Sunday July 21st 2024


New studies show benefits

Contrary to the well-accepted mantra that getting a tan is harmful and
causes skin cancer, and that exposure to the sun must be avoided at all
costs, new evidence suggests that large numbers of people may be
compromising their health through sunlight deficiency. In fact,
moderate sunbathing is far more beneficial than we are currently led to

The light and heat from the sun are indispensable to all nature.
Humanity is also part of nature and needs sunlight for health and well
being, for vitality and happiness. The human race evolved under the
sun, and for thousands of years lived in harmony with it. Yet over the
last 50 years we have lost this close contact with the sun and its
healing powers. We have become afraid of it.

Dr. Joseph Mercola, who operates The Optimal Wellness Center just
outside Chicago observes, “Sunlight is every bit as central to our health
and well-being as proper nutrition, clean water, and exercise.”

Sunlit hospital rooms provide a better environment for the treatment of
clinically depressed people, while prolonged exposure to artificial
light puts the body under great stress. A new Harvard study shows
patients who have lung cancer surgery in winter are 40% more likely to
die than those who have surgery in summer, when high levels of vitamin
d from sun exposure may have a positive impact on the success of

Dr. Richard Hobday, in his new book “The Healing Sun,” writes that
“sunlight may play a key role in preventing and ameliorating a number of
serious degenerative and infection diseases, including cancers of the
breast, colon, ovaries and prostate; diabetes; high blood pressure;
heart disease; multiple sclerosis; osteoporosis; psoriasis; rickets
and tuberculosis.”

Epidemiological evidence shows strong relationships between distance
from the sun and death rates of colon and breast cancers. Surprisingly,
in those countries farther away from the equator, the death rate is
higher; in those closer to the sun, the rate is lower.

Insufficient exposure to ultraviolet radiation may be an important risk
factor for cancer in North America and Western Europe, according to a
new study published in the prominent Cancer journal that directly
contradicts official advice about sunlight.

The research examined cancer mortality in the United States. Deaths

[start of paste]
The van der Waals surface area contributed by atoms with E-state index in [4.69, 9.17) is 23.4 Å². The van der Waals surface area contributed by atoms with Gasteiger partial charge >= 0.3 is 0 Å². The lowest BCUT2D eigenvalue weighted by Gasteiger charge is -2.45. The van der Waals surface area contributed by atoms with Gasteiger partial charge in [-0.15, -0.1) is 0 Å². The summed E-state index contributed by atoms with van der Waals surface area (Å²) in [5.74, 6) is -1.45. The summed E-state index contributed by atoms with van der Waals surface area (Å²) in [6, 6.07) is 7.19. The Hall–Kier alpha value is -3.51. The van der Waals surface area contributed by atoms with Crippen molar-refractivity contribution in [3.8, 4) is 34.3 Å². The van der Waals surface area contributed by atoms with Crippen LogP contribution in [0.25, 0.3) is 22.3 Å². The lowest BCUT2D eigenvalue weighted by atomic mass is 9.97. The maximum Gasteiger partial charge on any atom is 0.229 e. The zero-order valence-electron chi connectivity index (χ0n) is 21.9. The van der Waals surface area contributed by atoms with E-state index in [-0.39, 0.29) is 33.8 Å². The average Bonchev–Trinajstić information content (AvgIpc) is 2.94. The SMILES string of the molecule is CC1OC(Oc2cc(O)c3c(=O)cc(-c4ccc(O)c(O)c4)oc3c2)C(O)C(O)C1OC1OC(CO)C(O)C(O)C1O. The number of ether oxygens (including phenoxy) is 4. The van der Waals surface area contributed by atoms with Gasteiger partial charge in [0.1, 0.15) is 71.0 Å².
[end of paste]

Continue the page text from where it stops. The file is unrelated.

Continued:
from a range of cancers of the reproductive and digestive systems were
approximately twice as high in New England as in the southwest, despite
a diet that varies little between regions.

An examination of 506 regions found a close inverse correlation between
cancer mortality and levels of ultraviolet b light. The likeliest
mechanism for a protective effect of sunlight is vitamin d, which is
synthesized by the body in the presence of ultraviolet B.

The study’s author, Dr William Grant, says northern parts of the United
States may be dark enough in winter that vitamin d synthesis shuts down
There are 13 malignancies that show this inverse correlation, mostly
reproductive and digestive cancers. The strongest inverse correlation
is with breast, colon, and ovarian cancer.

Other cancers apparently affected by sunlight include tumors of the
bladder, uterus, esophagus, rectum, and stomach.

Similar evidence also exists for prostate cancer, heart disease,
diabetes (sunlight has a similar effect to insulin in that it lowers
blood concentrations of glucose) and multiple sclerosis.

Exposure to the sun is beneficial to certain skin disorders, including
psoriasis, acne, some bacterial and fungal infections and the rare
malignant skin cancer mycosis fungoides.

Not only are the precise mechanisms behind the sun’s protection of
these conditions not known, there appears to be a lack of research into
the subject.
There is a complex biochemical cascade arising from sunlight, including
interactions affecting the synthesis of vitamin d, hormones including
melatonin, the pigment melanin, the minerals calcium and magnesium,
blood pressure and cholesterol levels.

Despite all the benefits to sun exposure, Dr. Mercola warns “This does
not mean that we should all go out and get as much sun as we want;
you must exercise caution.” Overexposure is unhealthy!

He says that “Using sunscreen is not a good way to limit your sun
exposure; in fact, sunscreen is one of the last things you want to put
on your body, and sunblock does not stop skin cancer. Sunscreen is a
toxic chemical that can cause problems in your system and increase your
risk of disease.

“A far more logical solution,” he says, “would be to creatively use
your clothing to block the sun’s rays during your build-up time.

“Additionally, consuming many whole vegetables will increase
antioxidant levels in the body, which will provide protection against
any sun-induced radiation damage.”
At the beginning of the season, go out gradually and limit your
exposure to perhaps as little as ten minutes a day. Pro-gressively
increase your time in the sun so that in a few weeks, you will be able
to have normal sun exposure with little risk of skin cancer.

Tanning moderately throughout the year is better than avoiding the sun
altogether; sudden bursts of strong solar radiation are unnatural and
dangerous, protection needs to be built up slowly; early morning
sunlight in cool temperatures is particularly beneficial to the body,
is calming and boosts spirits.

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